More of the same:
<http://www2.informatik.hu-berlin.de/~nachtiga/sar/Adjacent_Channel_Interference_IWCMC08_PID653269.pdf

--
Jeff Liebermann     jeffl@cruzio.com
150 Felker St #D    http://www.LearnByDestroying.com
Santa Cruz CA 95060 http://802.11junk.com
Skype: JeffLiebermann     AE6KS    831-336-2558

Re: interesting buggy wifi router
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Here is the guts of the kismet file with SSIDs deleted to protect the
innocent.
---------------
Network 1
Manuf      : BelkinInte
Type       : infrastructure
Channel    : 5
Frequency  : 2432 - 10 packets, 100.00%

Network 2
Manuf      : BelkinInte
Type       : infrastructure
Channel    : 5
Frequency  : 2432 - 15 packets, 100.00%

Network 3:
Manuf      : D-Link
Type       : infrastructure
Channel    : 0
 Frequency  : 2412 - 781 packets, 65.52%
 Frequency  : 2417 - 39 packets, 3.27%
 Frequency  : 2422 - 242 packets, 20.30%
 Frequency  : 2427 - 126 packets, 10.57%
 Frequency  : 2432 - 2 packets, 0.17%
 Frequency  : 2437 - 2 packets, 0.17%


Network 5
Manuf      : Cisco
Type       : infrastructure
Channel    : 6
 Frequency  : 2422 - 63 packets, 2.24%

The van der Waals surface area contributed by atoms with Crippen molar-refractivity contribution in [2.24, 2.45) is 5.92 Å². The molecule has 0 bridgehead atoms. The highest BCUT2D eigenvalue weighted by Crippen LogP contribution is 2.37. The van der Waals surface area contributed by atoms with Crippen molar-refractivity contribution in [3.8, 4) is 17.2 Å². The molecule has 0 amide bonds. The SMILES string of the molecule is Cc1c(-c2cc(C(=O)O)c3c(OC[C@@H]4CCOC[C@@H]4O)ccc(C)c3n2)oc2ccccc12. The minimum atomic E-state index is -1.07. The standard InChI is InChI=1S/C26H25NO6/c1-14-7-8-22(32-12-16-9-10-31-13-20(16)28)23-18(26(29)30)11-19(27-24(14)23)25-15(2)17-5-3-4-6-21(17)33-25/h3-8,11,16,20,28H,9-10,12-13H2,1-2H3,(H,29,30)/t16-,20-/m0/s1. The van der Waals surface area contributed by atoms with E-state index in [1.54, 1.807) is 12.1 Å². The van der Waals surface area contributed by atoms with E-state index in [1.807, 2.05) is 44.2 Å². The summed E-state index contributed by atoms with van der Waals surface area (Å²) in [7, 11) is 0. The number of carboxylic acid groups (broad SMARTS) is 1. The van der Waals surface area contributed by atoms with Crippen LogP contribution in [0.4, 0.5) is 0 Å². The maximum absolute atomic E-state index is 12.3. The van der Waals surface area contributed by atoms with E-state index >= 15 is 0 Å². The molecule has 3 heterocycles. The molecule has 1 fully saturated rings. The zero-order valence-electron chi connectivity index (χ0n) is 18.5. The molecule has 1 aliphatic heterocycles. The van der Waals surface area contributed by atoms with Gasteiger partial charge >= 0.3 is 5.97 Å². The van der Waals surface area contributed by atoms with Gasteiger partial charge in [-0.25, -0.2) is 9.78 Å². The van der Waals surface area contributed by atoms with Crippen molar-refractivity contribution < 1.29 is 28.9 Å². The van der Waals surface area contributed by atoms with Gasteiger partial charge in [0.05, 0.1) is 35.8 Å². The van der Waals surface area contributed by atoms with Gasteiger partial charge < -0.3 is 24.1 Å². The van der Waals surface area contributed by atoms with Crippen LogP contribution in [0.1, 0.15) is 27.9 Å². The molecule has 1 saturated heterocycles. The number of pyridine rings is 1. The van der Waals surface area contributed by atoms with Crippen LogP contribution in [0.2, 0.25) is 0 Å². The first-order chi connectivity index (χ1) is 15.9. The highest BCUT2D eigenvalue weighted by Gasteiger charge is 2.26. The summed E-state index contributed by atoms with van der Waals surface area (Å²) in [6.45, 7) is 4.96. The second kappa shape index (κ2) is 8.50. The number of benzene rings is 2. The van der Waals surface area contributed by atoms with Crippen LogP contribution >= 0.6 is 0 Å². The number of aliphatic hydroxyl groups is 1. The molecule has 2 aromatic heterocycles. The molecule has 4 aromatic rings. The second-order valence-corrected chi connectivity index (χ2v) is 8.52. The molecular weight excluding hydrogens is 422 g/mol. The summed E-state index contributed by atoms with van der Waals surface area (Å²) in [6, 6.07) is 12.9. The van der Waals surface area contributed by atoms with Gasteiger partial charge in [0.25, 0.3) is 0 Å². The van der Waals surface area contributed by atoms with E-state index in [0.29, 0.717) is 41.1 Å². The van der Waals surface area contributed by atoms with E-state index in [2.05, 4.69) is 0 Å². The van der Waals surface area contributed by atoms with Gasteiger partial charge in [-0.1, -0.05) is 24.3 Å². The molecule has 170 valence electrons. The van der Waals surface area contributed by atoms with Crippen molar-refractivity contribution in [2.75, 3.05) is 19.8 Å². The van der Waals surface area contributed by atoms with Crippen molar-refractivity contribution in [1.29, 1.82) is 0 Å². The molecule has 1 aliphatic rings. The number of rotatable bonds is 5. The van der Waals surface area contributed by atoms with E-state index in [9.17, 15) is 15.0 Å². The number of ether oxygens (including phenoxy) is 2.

Frequency  : 2427 - 896 packets, 31.91%
 Frequency  : 2432 - 37 packets, 1.32%
 Frequency  : 2437 - 894 packets, 31.84%
 Frequency  : 2442 - 75 packets, 2.67%
 Frequency  : 2447 - 766 packets, 27.28%
 Frequency  : 2452 - 77 packets, 2.74%
----------------------

I only listed infrastructure and not clients or devices that are
probing.

Network 3 and network 5 are at the site. Network 5 is their private
wifi. It shows up fine on my phone. Network 3 is the guest wifi. I can
connect from my notebook but not my phone.

Networks 1 and 2 are nearby. Yeah, both on channel 5. The SSIDs are
different. I guess nobody bothers to run the most cursory site survey
these days.

Now getting back to network 3. It shows up as channel 0. From what I
have seen of kismet output, channel 0 is just for some client
"probing". Yet it seems to be doing traffic on a few channels and
kismet does see it as infrastructure.

First, I have to wonder if kismet is working correctly. Look at
network 5. Kismet believes it is using channel 6. The published lower
limit of channel 6 is 2426, but kismet says 2422 was used. Similarly,
the upper limit of channel 6 is 2448, but kismet saw 2452.

I guess the other obvious thing is this site has their wifi channels
overlapping.  Maybe network 3 is on channel 4.

Re: interesting buggy wifi router

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just an aside, (ie have no idea of the tech reasons, nor if my assumptions
make any sense) but have a regular wap/router for b/g stuff and a special